Scott Bauries will teach Federal Courts, Civil Procedure, and Conflict of Laws. In future academic years he hopes to add State Constitutional Law and potentially Complex Litigation to his list of courses.
“My main scholarly interests lie in judicial decision making, including theories of interpretation and then judicial role,” says Bauries. “My recent work develops a fiduciary theory of state constitutions and examines the implications of such a theory for some common constitutional interpretation and judicial decision-making problems.”
Bauries has long been interested in education, beginning his career in academia as a middle and high school teacher in Florida. In order to become a school administrator, he was required to get a Master’s in Educational Leadership. One of the required courses for the degree was School Law, and taking it changed the course of his future.
“I was hooked,” says Bauries. “I applied to the Ph.D. program at the University of Florida, and the man who became my doctoral Chair convinced me to become the “test subject” for a joint J.D./Ph.D. program… I initially intended to teach in a college of education, but I found that I had a real interest in and aptitude for legal thinking, so I changed my focus to legal academia.”
Bauries spent the last 14 years teaching at the University of Kentucky College of Law, but he is no stranger to the Palmetto State. In college he spent several months selling educational books door-to-door in and around Myrtle Beach, an experience he found both enriching and humbling.
Now, back in South Carolina, he looks forward to being closer to family, connecting with faculty, and empowering students.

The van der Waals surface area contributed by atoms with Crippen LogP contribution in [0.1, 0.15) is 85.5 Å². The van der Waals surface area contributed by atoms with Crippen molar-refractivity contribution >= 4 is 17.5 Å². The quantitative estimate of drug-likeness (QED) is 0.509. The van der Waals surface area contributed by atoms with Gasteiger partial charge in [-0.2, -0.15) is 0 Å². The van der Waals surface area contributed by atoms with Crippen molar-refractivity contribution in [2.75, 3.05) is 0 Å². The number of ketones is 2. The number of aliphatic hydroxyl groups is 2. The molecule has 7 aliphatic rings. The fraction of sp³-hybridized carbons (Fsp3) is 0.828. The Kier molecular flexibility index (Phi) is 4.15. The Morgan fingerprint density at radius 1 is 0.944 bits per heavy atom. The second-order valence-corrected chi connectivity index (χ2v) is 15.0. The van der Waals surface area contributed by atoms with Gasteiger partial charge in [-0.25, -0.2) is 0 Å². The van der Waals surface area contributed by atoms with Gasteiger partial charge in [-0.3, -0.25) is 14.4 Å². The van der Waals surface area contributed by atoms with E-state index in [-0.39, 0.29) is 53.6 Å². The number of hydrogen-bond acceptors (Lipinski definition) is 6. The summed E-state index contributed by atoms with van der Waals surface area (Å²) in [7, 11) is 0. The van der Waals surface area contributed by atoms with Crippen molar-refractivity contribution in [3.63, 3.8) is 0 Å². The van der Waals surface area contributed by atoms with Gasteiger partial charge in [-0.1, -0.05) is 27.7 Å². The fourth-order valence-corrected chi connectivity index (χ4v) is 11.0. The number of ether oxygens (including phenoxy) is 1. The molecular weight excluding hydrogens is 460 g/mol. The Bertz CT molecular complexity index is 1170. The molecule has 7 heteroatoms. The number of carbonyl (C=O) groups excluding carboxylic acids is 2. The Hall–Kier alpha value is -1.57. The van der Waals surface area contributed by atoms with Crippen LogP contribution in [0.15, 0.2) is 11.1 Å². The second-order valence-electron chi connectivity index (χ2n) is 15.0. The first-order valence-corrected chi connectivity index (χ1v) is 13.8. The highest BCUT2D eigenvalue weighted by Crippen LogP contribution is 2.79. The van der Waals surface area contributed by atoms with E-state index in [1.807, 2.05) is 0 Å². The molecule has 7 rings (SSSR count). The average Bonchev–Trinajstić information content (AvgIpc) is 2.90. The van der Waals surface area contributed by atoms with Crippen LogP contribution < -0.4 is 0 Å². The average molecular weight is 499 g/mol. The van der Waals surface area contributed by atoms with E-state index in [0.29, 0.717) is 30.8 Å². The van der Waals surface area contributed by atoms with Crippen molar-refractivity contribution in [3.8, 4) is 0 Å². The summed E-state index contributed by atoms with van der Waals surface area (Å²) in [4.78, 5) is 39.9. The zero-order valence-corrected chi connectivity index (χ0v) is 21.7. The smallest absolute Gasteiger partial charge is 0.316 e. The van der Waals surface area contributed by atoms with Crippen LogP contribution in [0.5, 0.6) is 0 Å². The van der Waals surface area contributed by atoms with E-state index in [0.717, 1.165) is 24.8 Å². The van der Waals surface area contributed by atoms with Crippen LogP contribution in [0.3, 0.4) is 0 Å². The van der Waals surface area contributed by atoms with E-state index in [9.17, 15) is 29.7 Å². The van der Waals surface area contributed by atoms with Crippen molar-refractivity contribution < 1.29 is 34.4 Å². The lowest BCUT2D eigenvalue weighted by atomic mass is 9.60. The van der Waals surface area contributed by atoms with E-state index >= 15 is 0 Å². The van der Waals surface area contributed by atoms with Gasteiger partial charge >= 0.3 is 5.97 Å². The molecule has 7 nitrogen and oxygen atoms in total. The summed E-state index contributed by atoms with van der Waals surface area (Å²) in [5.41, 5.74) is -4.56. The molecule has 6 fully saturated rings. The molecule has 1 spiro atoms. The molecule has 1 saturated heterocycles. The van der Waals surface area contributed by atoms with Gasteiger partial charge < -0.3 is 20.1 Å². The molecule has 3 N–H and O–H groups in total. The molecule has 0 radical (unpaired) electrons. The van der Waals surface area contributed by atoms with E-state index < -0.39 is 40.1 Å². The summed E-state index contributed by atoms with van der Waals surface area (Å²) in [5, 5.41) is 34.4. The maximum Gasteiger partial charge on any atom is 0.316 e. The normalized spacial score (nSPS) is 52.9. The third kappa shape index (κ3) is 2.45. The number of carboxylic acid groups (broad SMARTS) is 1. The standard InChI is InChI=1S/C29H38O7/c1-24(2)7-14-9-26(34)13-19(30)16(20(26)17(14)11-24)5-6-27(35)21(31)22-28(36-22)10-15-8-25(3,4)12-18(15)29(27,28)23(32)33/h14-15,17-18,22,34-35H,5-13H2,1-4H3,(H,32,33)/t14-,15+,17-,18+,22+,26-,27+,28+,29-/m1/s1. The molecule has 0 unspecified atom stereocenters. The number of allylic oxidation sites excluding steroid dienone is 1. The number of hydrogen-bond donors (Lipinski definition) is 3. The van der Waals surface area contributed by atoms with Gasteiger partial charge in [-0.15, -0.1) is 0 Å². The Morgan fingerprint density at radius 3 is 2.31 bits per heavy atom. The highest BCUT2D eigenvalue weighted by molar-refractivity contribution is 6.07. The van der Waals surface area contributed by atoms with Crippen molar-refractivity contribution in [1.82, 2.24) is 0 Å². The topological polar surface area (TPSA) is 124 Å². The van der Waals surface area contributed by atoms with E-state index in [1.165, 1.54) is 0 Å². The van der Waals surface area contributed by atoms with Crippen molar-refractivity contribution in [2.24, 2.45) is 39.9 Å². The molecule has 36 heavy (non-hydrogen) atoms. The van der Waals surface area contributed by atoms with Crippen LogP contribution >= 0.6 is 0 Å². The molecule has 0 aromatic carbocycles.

“I am mindful of what a great privilege it is to be able to do what I do for a living,” says Bauries. “I am extremely grateful that I now get to do this job at South Carolina Law.”
Mitchell Willoughby Distinguished Professor
Kevin Brown joins the university faculty as the first Mitchell Willoughby Distinguished Professor of Advocacy and Public Justice. The professorship was made possible by a transformative gift from Mitchell Willoughy ’75.
Brown will teach Torts; Race, American Society, and the Law; and a Seminar on Transnational Inequality. Previously, he was the Richard S. Melvin Professor at Indiana University Maurer School of Law where he was a faculty member for 35 years.
“Both of my parents were public school teachers in segregated Indianapolis public schools. I attended segregated public schools until I reached the fifth grade. As a result, I have always had a strong interest in race and education,” says Brown. “When I decided to join academia, I was primarily motivated by a desire to figure out how education could make our society a more just one.”
Brown’s accomplishments centering equity are plentiful, among them creating one of the first Race and Law courses in the legal academy and an essay arguing international boarding schools in Ghana are a potential solution to the educational issues facing African Americans.
But he considers his greatest accomplishment being the lead author in the first law review article to address whether U.S. employment discrimination law covers caste discrimination.
“This article came out of my work with Dalits (formerly known as ‘outcastes’ or ‘untouchables’) for the past two decades,” says Brown. “The article argues that U.S. employment discrimination law would recognize caste discrimination based on untouchability as a form of race, national origin, or religious discrimination.”
For Brown, justice is a recurring theme and a constant goal, inspiring others at home and abroad.
“More recently, I have spent a lot of time studying and writing about the international impact of the African-American struggle,” says Brown. “Several groups throughout the world who are struggling against oppression and subordination in their country look to the African-American struggle for inspiration in their struggle as well as for policies and programs that they can institute.”